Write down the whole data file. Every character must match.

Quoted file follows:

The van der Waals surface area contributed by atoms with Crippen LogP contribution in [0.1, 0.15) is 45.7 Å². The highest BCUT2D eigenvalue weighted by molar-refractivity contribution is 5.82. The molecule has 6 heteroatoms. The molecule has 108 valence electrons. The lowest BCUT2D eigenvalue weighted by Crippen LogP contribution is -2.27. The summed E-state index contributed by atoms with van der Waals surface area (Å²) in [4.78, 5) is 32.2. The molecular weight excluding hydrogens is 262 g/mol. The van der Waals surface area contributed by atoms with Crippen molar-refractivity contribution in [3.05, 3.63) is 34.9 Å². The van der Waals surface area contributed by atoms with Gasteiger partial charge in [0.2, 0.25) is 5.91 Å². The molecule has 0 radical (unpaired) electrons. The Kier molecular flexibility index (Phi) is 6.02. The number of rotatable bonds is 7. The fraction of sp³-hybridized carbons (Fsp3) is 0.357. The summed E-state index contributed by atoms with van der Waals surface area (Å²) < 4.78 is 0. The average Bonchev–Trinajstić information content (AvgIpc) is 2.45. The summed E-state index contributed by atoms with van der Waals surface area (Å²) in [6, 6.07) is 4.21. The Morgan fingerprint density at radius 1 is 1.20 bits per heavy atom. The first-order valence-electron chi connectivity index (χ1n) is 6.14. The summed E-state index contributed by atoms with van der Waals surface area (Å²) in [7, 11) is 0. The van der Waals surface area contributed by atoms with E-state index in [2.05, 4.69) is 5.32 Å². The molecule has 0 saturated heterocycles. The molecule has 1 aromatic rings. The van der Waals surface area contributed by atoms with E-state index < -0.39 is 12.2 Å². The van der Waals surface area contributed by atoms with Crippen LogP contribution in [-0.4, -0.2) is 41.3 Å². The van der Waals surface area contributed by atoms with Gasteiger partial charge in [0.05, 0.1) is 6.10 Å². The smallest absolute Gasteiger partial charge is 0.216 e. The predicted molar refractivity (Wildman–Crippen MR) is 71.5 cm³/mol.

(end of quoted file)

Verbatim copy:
The van der Waals surface area contributed by atoms with Crippen LogP contribution in [0.1, 0.15) is 45.7 Å². The highest BCUT2D eigenvalue weighted by molar-refractivity contribution is 5.82. The molecule has 6 heteroatoms. The molecule has 108 valence electrons. The lowest BCUT2D eigenvalue weighted by Crippen LogP contribution is -2.27. The summed E-state index contributed by atoms with van der Waals surface area (Å²) in [4.78, 5) is 32.2. The molecular weight excluding hydrogens is 262 g/mol. The van der Waals surface area contributed by atoms with Crippen molar-refractivity contribution in [3.05, 3.63) is 34.9 Å². The van der Waals surface area contributed by atoms with Gasteiger partial charge in [0.2, 0.25) is 5.91 Å². The molecule has 0 radical (unpaired) electrons. The Kier molecular flexibility index (Phi) is 6.02. The number of rotatable bonds is 7. The fraction of sp³-hybridized carbons (Fsp3) is 0.357. The summed E-state index contributed by atoms with van der Waals surface area (Å²) < 4.78 is 0. The average Bonchev–Trinajstić information content (AvgIpc) is 2.45. The summed E-state index contributed by atoms with van der Waals surface area (Å²) in [6, 6.07) is 4.21. The Morgan fingerprint density at radius 1 is 1.20 bits per heavy atom. The first-order valence-electron chi connectivity index (χ1n) is 6.14. The summed E-state index contributed by atoms with van der Waals surface area (Å²) in [7, 11) is 0. The van der Waals surface area contributed by atoms with E-state index in [2.05, 4.69) is 5.32 Å². The molecule has 0 saturated heterocycles. The molecule has 1 aromatic rings. The van der Waals surface area contributed by atoms with E-state index < -0.39 is 12.2 Å². The van der Waals surface area contributed by atoms with Crippen LogP contribution in [-0.4, -0.2) is 41.3 Å². The van der Waals surface area contributed by atoms with Gasteiger partial charge in [0.05, 0.1) is 6.10 Å². The smallest absolute Gasteiger partial charge is 0.216 e. The predicted molar refractivity (Wildman–Crippen MR) is 71.5 cm³/mol.